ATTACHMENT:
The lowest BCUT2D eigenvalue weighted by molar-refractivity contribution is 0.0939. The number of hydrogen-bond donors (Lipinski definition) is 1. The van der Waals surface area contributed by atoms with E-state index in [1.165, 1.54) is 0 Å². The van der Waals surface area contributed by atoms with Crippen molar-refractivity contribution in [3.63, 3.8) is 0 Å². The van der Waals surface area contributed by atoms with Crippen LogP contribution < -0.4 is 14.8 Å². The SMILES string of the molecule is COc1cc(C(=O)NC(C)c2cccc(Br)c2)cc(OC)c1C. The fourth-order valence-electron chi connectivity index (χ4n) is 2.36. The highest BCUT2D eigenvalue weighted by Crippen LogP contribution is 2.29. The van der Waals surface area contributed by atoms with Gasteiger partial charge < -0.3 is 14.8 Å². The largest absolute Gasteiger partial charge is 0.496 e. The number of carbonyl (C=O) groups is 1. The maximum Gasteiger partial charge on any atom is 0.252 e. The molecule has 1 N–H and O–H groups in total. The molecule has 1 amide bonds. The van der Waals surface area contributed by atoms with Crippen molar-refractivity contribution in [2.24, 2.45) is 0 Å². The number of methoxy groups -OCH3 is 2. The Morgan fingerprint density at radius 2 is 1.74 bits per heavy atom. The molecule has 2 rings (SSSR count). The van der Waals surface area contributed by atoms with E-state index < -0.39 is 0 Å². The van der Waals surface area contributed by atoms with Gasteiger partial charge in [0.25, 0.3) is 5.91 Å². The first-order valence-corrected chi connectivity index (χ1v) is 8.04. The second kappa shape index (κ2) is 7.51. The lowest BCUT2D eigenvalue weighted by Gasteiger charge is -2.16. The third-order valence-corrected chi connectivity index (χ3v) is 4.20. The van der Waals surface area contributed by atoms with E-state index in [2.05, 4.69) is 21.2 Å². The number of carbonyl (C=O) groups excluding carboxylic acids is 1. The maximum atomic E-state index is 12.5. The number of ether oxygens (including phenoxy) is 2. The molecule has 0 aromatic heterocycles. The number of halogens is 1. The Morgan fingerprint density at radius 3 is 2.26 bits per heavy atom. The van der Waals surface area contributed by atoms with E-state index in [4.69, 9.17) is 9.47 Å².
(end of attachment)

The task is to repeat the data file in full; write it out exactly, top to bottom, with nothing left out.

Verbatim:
The lowest BCUT2D eigenvalue weighted by molar-refractivity contribution is 0.0939. The number of hydrogen-bond donors (Lipinski definition) is 1. The van der Waals surface area contributed by atoms with E-state index in [1.165, 1.54) is 0 Å². The van der Waals surface area contributed by atoms with Crippen molar-refractivity contribution in [3.63, 3.8) is 0 Å². The van der Waals surface area contributed by atoms with Crippen LogP contribution < -0.4 is 14.8 Å². The SMILES string of the molecule is COc1cc(C(=O)NC(C)c2cccc(Br)c2)cc(OC)c1C. The fourth-order valence-electron chi connectivity index (χ4n) is 2.36. The highest BCUT2D eigenvalue weighted by Crippen LogP contribution is 2.29. The van der Waals surface area contributed by atoms with Gasteiger partial charge < -0.3 is 14.8 Å². The largest absolute Gasteiger partial charge is 0.496 e. The number of carbonyl (C=O) groups is 1. The maximum Gasteiger partial charge on any atom is 0.252 e. The molecule has 1 N–H and O–H groups in total. The molecule has 1 amide bonds. The van der Waals surface area contributed by atoms with Crippen molar-refractivity contribution in [2.24, 2.45) is 0 Å². The number of methoxy groups -OCH3 is 2. The Morgan fingerprint density at radius 2 is 1.74 bits per heavy atom. The molecule has 2 rings (SSSR count). The van der Waals surface area contributed by atoms with E-state index < -0.39 is 0 Å². The van der Waals surface area contributed by atoms with Gasteiger partial charge in [0.25, 0.3) is 5.91 Å². The first-order valence-corrected chi connectivity index (χ1v) is 8.04. The second kappa shape index (κ2) is 7.51. The lowest BCUT2D eigenvalue weighted by Gasteiger charge is -2.16. The third-order valence-corrected chi connectivity index (χ3v) is 4.20. The van der Waals surface area contributed by atoms with E-state index in [2.05, 4.69) is 21.2 Å². The number of carbonyl (C=O) groups excluding carboxylic acids is 1. The maximum atomic E-state index is 12.5. The number of ether oxygens (including phenoxy) is 2. The molecule has 0 aromatic heterocycles. The number of halogens is 1. The Morgan fingerprint density at radius 3 is 2.26 bits per heavy atom. The van der Waals surface area contributed by atoms with E-state index in [4.69, 9.17) is 9.47 Å².